Chevrolet Styleline Sedan
Chevrolet overhauled its entire lineup in 1949, moving from prewar designs to brand new cars with modern full-width bodies and pontoon fenders. The division offered Special and Deluxe models in both Fleetline and Styleline series. The only powertrain available was a 216ci, six-cyinder engine mated to a three-speed manual transmission.
New for 1950 was the debut of the Bel Air two-door hardtop, which would be a mainstay of American design for 50 years, and the second was the Powerglide, two-speed automatic transmission. Cars with the automatic option received the 235ci truck engine with hydraulic lifters, while cars with three-speed transmissions kept the old 216ci engine. Still sold as Specials and Deluxes with Fleetline and Styleline designations, Chevrolet’s car production of 1.5 million units was the brand’s best ever.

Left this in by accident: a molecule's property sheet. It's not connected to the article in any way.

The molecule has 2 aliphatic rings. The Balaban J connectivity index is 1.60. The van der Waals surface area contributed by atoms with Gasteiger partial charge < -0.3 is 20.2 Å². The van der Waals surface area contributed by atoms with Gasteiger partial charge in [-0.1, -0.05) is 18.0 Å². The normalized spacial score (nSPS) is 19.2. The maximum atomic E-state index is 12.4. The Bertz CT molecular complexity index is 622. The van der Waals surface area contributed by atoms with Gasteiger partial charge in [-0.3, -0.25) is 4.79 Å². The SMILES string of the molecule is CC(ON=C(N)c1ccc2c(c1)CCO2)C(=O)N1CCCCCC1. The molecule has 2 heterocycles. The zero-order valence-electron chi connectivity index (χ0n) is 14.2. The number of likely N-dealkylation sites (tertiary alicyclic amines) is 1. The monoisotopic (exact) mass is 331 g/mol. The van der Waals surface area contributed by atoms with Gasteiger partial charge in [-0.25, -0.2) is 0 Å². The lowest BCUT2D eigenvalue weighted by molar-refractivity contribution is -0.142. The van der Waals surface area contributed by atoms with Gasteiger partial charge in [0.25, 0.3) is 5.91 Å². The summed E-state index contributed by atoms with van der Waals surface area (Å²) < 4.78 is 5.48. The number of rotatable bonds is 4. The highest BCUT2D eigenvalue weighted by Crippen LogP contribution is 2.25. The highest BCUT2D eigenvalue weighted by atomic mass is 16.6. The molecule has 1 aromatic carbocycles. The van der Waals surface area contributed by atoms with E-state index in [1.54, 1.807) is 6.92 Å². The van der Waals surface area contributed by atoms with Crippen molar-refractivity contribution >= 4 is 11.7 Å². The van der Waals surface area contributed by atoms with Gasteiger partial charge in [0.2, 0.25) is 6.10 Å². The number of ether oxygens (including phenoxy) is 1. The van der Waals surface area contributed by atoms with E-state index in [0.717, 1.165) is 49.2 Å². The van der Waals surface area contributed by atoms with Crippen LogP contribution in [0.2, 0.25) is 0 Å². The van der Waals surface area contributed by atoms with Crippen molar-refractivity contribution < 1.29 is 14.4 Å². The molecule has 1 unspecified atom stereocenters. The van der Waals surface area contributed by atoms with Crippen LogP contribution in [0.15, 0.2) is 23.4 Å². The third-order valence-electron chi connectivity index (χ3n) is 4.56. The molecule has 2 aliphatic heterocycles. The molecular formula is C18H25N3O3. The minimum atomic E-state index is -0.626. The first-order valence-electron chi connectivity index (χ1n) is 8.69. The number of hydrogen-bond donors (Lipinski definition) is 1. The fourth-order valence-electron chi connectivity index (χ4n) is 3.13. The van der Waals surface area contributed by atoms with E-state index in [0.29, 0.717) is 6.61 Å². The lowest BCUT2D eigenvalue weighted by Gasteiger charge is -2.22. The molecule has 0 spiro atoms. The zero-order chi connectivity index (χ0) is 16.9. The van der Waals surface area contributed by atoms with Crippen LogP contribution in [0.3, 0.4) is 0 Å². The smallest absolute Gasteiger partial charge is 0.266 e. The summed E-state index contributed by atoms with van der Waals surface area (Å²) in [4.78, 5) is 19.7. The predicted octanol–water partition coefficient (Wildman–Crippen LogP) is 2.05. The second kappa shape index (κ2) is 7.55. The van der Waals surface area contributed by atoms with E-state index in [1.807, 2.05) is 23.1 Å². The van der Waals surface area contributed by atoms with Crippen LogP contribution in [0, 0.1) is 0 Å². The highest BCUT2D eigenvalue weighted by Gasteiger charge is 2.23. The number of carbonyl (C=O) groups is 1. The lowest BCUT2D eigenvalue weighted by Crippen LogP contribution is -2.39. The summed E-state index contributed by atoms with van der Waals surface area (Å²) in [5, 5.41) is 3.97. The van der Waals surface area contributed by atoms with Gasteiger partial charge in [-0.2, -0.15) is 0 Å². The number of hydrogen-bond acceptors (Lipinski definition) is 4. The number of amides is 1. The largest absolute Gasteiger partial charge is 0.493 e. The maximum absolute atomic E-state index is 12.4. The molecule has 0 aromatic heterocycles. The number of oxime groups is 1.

Chevy took a breather in 1951 and made few changes, though the Fleetline fastback body style was phased out. Model year production was down slightly to 1.3 million units, with only a fifth being the basic Special series. In a trend that would continue through to the present day, buyers increasingly turned towards the automatic transmission—nearly 50% of cars sold were equipped with Powerglide.